hay bale covers?

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Anonymous

I'm looking for info about round hay bale covers. Seems like I read somewhere that you can buy individual covers to put on the round bales to keep them from rotting when you leave them outside. I can't find any place that sells them or knows what they're called. Do they help and are they cost effective? Thanks for any help.
 
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A

Anonymous

We use "Hayguard" tarps. They are a breathable double layer heavy eight vinyl with attachment points fastened on/in them. There are a couple of different sizes, we use the 33 bale size. They are pricey, but when you figure how much of a bale is wasted from weather damage/spoilage they are well worth it. We've used the same ones for several years, except where the critters have gnawed a couple of small holes they're as good as when we first got them.

dunmovin farms

> I'm looking for info about round
> hay bale covers. Seems like I read
> somewhere that you can buy
> individual covers to put on the
> round bales to keep them from
> rotting when you leave them
> outside. I can't find any place
> that sells them or knows what
> they're called. Do they help and
> are they cost effective? Thanks
> for any help.
 
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A

Anonymous

There are machines which are used to individually wrap bales. They are ususally put up with more moisture than regular hay, and in fact ensile in the bags to become haylage...around here they're called bailage.... Or there are long plastic bags you can put several bales, all in a row. Or wrap just the outer rim, leaving the ends open....lots of possibilities. Check out hay handling equiptment at the various manufacturers or check out a search engine like google.com.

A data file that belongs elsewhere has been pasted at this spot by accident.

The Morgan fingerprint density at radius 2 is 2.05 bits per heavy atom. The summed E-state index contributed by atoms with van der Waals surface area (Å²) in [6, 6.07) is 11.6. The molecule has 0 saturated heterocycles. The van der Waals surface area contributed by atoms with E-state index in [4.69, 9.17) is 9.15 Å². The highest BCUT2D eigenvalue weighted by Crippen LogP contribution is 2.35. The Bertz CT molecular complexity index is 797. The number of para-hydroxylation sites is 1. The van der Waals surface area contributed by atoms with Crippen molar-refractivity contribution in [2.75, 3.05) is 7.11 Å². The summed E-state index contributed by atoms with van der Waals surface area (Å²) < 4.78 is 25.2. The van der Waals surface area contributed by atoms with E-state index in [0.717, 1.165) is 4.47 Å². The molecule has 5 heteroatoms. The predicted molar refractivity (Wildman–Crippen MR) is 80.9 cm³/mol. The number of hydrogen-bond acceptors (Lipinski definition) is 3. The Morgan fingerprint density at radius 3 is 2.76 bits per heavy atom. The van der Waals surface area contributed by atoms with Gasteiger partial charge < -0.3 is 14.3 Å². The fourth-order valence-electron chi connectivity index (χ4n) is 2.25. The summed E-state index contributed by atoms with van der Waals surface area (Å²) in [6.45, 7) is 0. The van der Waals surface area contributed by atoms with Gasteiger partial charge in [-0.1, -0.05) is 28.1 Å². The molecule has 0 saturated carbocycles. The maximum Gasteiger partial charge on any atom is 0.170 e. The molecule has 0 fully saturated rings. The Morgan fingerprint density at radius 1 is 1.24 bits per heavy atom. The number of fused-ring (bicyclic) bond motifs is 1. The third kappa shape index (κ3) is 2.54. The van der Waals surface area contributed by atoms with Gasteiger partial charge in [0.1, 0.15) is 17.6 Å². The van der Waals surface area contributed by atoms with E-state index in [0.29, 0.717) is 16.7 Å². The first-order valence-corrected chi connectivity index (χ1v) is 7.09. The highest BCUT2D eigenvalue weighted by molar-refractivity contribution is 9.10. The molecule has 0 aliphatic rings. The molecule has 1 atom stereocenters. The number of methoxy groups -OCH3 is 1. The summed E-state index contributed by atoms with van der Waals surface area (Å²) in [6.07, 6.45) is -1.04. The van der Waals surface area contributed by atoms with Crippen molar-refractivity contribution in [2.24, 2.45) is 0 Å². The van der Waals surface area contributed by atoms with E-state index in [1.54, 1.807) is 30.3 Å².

But frankly, we just tarp our hay...
 
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Anonymous

Once again, this might be a regional thing…

Nobody around here covers round bales. We just haul them to the hay lot and feed them without any problems. Even on a two year old roll the hay loss is minimal. You will see shrinkage in the roll the first year but that’s due to loss of moisture. If you pull the hay back you will see that the weather damage only goes a couple inches deep – assuming the bales were rolled good and tight.

Craig
 
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Anonymous

> Once again, this might be a
> regional thing…

> Nobody around here covers round
> bales. We just haul them to the
> hay lot and feed them without any
> problems. Even on a two year old
> roll the hay loss is minimal. You
> will see shrinkage in the roll the
> first year but that’s due to loss
> of moisture. If you pull the hay
> back you will see that the weather
> damage only goes a couple inches
> deep – assuming the bales were
> rolled good and tight.

> Craig

Craig, I have been debateing on wheather to start covering my hay to, and after talking to farmers around my area and cheeking the research here is what I have found out.